Scott Carson has written an interesting response to recent discussions on his own blog. It is well presented and thought out. It is friendly and conciliatory, as well as both polite and robust- traits we appreciate at The Continuum. But, it shows me how very differently from us some modern Roman Catholics have come to think. And, also how much they depart from the mind of the ancient Church and the Fathers, at least as far as my several decades of reading have led me to understand.
I quote some here.
One thing that I've noticed about the debate so far is a certain amount of equivocation on certain key terms, such as "authority", "private judgment", "the Church", etc. I don't think that either side disagrees that it is not up to the individual person to pass judgment on the truth of authoritative Church teaching; where they disagree is over what constitutes an authoritative Church teaching and why. For example, Anglicans as well as Catholics will assert that a Christian must believe in the Trinity, and both will agree that the reason why a Christian must believe in such a thing, in spite of the fact that no such thing is ever mentioned in the Scriptures, is because the doctrine has been taught by the Church. Well, what does that mean? If you had asked me a few years ago, I would have said that it means that it was taught by an Ecumenical Council. Some Catholics perhaps still think that is what it means; but to some Anglicans what it means is that the doctrine of the Trinity meets a certain standard, namely, the Vincentian Canon (a subject of much comment both here and at Mike Liccione's Sacramentum Vitae). That which has been believed by all Christians at all times and places, these Anglican say, is what must still be believed by anyone professing to be a Christian.
As it happens, not everyone agrees that the doctrine of the Trinity actually meets this criterion. It is an empirical question, and as far as I can see most, if not all, of the evidence points towards the doctrine being one that evolved over time. This does not preclude the possibility, of course, that it was at least secretly believed right from Day One, but unfortunately there is no evidence to that effect, and the very fact that it was necessary for an Ecumenical Council to define the doctrine, and to anathematize anyone who rejected it, suggests that there were plenty of folks who did not accept it.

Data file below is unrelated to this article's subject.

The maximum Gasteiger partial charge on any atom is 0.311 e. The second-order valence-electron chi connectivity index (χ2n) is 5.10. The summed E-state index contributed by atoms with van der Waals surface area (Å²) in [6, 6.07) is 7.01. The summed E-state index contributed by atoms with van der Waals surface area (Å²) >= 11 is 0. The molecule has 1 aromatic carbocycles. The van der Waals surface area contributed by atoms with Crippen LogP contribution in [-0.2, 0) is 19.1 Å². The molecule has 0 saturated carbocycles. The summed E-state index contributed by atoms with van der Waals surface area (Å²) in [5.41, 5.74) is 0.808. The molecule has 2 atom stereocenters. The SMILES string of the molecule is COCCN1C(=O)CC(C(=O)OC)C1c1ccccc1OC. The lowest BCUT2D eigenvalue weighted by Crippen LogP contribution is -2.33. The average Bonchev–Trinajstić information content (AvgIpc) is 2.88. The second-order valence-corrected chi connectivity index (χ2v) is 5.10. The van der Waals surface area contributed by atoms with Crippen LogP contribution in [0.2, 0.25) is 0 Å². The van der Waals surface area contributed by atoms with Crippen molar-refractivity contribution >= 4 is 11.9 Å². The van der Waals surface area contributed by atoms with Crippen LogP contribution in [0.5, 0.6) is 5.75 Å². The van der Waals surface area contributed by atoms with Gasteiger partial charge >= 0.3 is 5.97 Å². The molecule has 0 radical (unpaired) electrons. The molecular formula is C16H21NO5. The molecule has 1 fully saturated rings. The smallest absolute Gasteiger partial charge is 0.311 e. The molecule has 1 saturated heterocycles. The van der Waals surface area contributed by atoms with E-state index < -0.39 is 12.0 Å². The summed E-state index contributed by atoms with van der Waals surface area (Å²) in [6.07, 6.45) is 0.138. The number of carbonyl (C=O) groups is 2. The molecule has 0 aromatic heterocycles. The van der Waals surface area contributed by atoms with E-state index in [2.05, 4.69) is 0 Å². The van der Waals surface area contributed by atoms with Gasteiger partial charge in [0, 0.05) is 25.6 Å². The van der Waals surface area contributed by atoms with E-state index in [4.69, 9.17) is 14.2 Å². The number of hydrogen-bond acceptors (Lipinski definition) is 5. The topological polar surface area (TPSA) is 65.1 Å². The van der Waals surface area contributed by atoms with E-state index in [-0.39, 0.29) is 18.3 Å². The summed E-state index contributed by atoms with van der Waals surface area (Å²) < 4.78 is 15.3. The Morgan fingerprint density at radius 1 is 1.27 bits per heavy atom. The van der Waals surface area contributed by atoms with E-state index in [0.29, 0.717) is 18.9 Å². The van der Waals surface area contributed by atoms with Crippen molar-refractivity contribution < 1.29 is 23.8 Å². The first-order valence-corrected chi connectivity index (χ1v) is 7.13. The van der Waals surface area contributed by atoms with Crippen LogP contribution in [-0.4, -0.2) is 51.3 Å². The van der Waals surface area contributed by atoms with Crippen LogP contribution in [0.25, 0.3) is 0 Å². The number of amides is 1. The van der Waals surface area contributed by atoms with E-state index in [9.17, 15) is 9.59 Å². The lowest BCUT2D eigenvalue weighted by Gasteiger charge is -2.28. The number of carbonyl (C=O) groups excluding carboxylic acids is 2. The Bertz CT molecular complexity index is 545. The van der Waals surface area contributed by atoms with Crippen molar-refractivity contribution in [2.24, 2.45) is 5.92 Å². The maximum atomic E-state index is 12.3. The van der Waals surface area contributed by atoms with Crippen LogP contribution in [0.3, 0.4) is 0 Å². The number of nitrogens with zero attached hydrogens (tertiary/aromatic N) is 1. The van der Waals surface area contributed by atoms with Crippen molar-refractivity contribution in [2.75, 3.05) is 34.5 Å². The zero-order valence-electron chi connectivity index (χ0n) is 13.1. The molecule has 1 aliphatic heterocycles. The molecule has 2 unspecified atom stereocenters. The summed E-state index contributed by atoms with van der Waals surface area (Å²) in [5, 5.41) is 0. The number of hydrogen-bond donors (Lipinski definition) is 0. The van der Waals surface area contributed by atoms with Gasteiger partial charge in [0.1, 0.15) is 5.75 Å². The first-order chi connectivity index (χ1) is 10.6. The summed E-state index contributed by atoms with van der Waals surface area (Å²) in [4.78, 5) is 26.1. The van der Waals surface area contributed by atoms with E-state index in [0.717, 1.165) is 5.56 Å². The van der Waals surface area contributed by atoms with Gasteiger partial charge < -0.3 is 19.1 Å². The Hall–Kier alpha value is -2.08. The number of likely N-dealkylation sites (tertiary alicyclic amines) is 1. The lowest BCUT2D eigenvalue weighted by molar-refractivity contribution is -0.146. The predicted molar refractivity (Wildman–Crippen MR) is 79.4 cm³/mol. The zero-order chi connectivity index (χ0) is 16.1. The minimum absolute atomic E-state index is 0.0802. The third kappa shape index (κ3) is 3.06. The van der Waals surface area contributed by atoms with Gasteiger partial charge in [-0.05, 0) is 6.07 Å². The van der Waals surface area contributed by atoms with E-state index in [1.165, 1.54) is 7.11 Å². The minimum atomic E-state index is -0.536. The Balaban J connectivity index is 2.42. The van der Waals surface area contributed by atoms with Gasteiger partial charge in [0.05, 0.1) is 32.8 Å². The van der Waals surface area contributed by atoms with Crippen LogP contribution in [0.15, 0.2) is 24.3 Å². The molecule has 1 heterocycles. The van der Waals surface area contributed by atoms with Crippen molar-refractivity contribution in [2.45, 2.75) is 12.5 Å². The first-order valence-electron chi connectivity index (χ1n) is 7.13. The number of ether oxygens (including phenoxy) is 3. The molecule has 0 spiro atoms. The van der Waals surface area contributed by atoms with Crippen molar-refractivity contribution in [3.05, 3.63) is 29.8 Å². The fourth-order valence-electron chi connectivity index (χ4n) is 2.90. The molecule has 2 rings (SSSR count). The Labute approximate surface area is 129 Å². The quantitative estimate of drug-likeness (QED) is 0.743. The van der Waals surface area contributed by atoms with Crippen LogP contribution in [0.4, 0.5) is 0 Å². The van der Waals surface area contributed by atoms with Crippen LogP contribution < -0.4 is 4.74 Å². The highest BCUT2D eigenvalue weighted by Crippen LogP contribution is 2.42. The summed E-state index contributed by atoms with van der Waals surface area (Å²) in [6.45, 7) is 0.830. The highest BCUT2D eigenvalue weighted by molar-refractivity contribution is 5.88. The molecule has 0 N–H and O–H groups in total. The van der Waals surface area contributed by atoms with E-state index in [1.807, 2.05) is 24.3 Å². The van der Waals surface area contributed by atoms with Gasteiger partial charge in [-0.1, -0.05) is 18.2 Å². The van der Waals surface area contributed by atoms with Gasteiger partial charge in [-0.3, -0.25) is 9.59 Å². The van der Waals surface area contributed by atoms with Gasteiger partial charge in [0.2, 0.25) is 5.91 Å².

The problem is Cardinal Newman's theory of Doctrinal Development. His idea was rejected by the Roman Magisterium, but has come to be respected more and more over the last century. If you want to understand that theory, you have no better brief example than what Scott Carson wrote in the above quotation.
The problem is, it is factually wrong.
About us: We do not believe the doctrine of the Trinity simply because it meets the criterion of the Vincentian Canon. Christianity is the Revealed Religion. In fact, nothing meets the criterion of the Vincentian Canon that cannot also be demonstrated from scripture. The first authority is scripture, and only scripture contains revelation. The teaching voice of the Apostles once contained it, but within one generation the New Testament was left behind containing their teaching, along with all things necessary for salvation. Writers, including some as early as, for example, St. Justin Martyr, reveal that the Church received the same twenty seven books, if only vox populi, as authoritative. In some regions questions were raised about II Peter and Jude, and in others The Shepherd of Hermes was received equally. But, in general they had what we have, the same twenty seven books as the last portion of our one Canon in two Testaments. At the Council of Nicea, the bishops merely clarified what had long been established about the New Testament Canon. The Bible is part of the Church's Tradition, for it is both the Word of God and the Book of the Church. The See of Rome was clear on this too back when Newman proposed his theory, and so they rejected that theory.
About the doctrine of the Trinity: It is most certainly in the Bible, taught very clearly and powerfully. I can prove the doctrine with nothing but a Bible in my hand. I am very happy for the Councils of Nicea and Constantinople, but I can prove the doctrine the same way those holy Fathers at the Councils actually proved it: with scripture. I fail to understand how anyone could not. It is, frankly, easy. It is easy because it was not hidden. Try to make sense out of John chapter one, for example, without the Trinity as the only solution, in light of the obvious fact that the scriptures teach Monotheism.
About the first Ecumenical Council of Nicea, it was not called because "there were plenty of folks who did not accept" the doctrine we have come to call the doctrine of the Trinity. It was called because Arius was instantly recognized for the heretic that he was, introducing new and strange doctrine contrary to the teaching that the Church had believed all along, quod ubique, quod semper, quod ab omnibus creditum est. (Yes, the Arians later inflicted themselves on the Church, but only by the power of an emperor. This drove St. Athanasius into exile several times, making him the first bishop, and logical patron saint, of the Continuing Church.) That is what history shows, that is what the Fathers wrote, and that is why the doctrine of the Trinity meets the test we apply: Scripture, Right Reason and Tradition.
And, again for Fr. Alvin Kimmel's benefit: Scripture, Right Reason and Tradition, that Tradition constituting quod ubique, quod semper, quod ab omnibus creditum est, is not, and never has been, "private judgment."